The Main Menu window handle must be known before the WC_MENU can be subclassed. In my test application I use FCF_MENU to load a menu template from its resource file. Ordinarily, the menu's window handle is not exposed in the code. The WinWindowFromID API is used with ID FID_MENU to obtain the Menu window handle. Then WinSubclassWindow was used to replace the menu window procedure with my own. I installed this code in the test application and compiled it. The initial result was that when the mouse pointer moved over the main menu bar, the main menu item under the mouse position did indeed fly out, but as the mouse moved over the menu items nothing happened. The debugger showed the WM_MOUSEMOVE messages were not being received by my window procedure when the mouse moved over the submenu items. I then realized that I needed to subclass every menu, and I had just done the main one.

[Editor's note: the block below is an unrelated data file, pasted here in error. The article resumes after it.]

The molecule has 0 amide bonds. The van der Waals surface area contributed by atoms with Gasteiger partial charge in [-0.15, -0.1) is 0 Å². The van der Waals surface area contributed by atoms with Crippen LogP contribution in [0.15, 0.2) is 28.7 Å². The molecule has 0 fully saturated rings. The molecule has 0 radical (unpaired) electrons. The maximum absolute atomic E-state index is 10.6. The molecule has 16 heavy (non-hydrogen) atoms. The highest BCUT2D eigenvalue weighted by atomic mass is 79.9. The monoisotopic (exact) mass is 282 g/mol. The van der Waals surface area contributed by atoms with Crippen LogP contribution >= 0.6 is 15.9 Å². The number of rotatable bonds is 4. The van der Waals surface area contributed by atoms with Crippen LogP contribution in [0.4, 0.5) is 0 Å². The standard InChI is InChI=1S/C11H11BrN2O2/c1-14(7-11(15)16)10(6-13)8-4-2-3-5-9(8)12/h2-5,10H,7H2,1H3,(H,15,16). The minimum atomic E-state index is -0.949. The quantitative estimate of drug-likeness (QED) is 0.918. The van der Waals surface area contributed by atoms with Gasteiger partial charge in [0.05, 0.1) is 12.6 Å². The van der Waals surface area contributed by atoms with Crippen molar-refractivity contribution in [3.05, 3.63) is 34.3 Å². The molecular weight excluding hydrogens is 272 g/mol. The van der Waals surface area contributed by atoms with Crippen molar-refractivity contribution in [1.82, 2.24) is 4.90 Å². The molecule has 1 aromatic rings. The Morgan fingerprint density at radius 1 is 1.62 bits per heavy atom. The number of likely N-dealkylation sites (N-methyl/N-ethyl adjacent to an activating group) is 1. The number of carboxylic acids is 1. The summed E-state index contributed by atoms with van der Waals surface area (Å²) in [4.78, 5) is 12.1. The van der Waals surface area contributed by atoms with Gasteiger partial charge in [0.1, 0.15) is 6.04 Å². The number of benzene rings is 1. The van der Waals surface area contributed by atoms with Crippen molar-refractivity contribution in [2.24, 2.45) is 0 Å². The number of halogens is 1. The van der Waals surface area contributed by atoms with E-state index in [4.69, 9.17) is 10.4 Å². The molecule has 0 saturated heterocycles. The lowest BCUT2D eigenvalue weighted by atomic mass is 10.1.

A Subclassing strategy.
I changed the subclassing logic from a single call to the WinSubclassWindow API to a routine that subclassed the menu whose handle is passed to it, and then loops through the menus items looking for submenus. When one is found, the subclassing routine recursively invokes itself to subclass that submenu. When I replaced the subclassing call in the test program with a call to this recursive routine, the submenus were all subclassed and multilevel menu flyout was achieved. Part of the goal was achieved. I could cause menus to flyout. Now I had to make it user controllable, which meant I had to be able to turn off the subclassing.